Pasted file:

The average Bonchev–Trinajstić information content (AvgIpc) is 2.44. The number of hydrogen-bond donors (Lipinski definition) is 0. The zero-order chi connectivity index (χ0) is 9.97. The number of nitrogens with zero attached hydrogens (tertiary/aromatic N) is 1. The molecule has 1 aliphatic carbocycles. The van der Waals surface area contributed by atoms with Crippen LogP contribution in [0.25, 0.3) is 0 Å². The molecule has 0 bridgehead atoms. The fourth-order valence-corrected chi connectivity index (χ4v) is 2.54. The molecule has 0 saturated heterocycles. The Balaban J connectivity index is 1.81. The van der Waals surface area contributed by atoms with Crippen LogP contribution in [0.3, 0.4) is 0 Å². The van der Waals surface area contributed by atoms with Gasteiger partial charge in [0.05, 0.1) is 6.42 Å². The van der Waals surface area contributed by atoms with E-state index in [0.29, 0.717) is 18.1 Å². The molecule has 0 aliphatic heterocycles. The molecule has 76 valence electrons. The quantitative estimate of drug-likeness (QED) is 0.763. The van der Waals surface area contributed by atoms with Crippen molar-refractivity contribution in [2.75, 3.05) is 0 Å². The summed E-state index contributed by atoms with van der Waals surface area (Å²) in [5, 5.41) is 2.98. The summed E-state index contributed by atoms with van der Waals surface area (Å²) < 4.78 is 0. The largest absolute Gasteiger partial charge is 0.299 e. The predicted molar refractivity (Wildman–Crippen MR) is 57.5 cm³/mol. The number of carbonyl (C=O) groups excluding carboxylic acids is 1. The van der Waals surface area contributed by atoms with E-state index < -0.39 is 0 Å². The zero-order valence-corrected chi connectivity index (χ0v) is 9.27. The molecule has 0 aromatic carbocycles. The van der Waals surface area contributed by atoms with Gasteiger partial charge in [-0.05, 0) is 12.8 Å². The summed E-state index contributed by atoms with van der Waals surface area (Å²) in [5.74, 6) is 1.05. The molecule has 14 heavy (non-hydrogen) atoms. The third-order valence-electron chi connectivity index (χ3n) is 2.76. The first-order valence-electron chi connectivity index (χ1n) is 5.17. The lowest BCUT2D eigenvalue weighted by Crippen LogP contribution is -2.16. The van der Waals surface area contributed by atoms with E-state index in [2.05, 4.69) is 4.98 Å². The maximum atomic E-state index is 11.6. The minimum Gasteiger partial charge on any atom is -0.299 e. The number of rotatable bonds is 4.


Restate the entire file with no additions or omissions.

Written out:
The average Bonchev–Trinajstić information content (AvgIpc) is 2.44. The number of hydrogen-bond donors (Lipinski definition) is 0. The zero-order chi connectivity index (χ0) is 9.97. The number of nitrogens with zero attached hydrogens (tertiary/aromatic N) is 1. The molecule has 1 aliphatic carbocycles. The van der Waals surface area contributed by atoms with Crippen LogP contribution in [0.25, 0.3) is 0 Å². The molecule has 0 bridgehead atoms. The fourth-order valence-corrected chi connectivity index (χ4v) is 2.54. The molecule has 0 saturated heterocycles. The Balaban J connectivity index is 1.81. The van der Waals surface area contributed by atoms with Crippen LogP contribution in [0.3, 0.4) is 0 Å². The van der Waals surface area contributed by atoms with Gasteiger partial charge in [0.05, 0.1) is 6.42 Å². The van der Waals surface area contributed by atoms with E-state index in [0.29, 0.717) is 18.1 Å². The molecule has 0 aliphatic heterocycles. The molecule has 76 valence electrons. The quantitative estimate of drug-likeness (QED) is 0.763. The van der Waals surface area contributed by atoms with Crippen molar-refractivity contribution in [2.75, 3.05) is 0 Å². The summed E-state index contributed by atoms with van der Waals surface area (Å²) in [5, 5.41) is 2.98. The summed E-state index contributed by atoms with van der Waals surface area (Å²) < 4.78 is 0. The largest absolute Gasteiger partial charge is 0.299 e. The predicted molar refractivity (Wildman–Crippen MR) is 57.5 cm³/mol. The number of carbonyl (C=O) groups excluding carboxylic acids is 1. The van der Waals surface area contributed by atoms with E-state index < -0.39 is 0 Å². The zero-order valence-corrected chi connectivity index (χ0v) is 9.27. The molecule has 0 aromatic carbocycles. The van der Waals surface area contributed by atoms with Gasteiger partial charge in [-0.05, 0) is 12.8 Å². The summed E-state index contributed by atoms with van der Waals surface area (Å²) in [5.74, 6) is 1.05. The molecule has 14 heavy (non-hydrogen) atoms. The third-order valence-electron chi connectivity index (χ3n) is 2.76. The first-order valence-electron chi connectivity index (χ1n) is 5.17. The lowest BCUT2D eigenvalue weighted by Crippen LogP contribution is -2.16. The van der Waals surface area contributed by atoms with E-state index in [2.05, 4.69) is 4.98 Å². The maximum atomic E-state index is 11.6. The minimum Gasteiger partial charge on any atom is -0.299 e. The number of rotatable bonds is 4.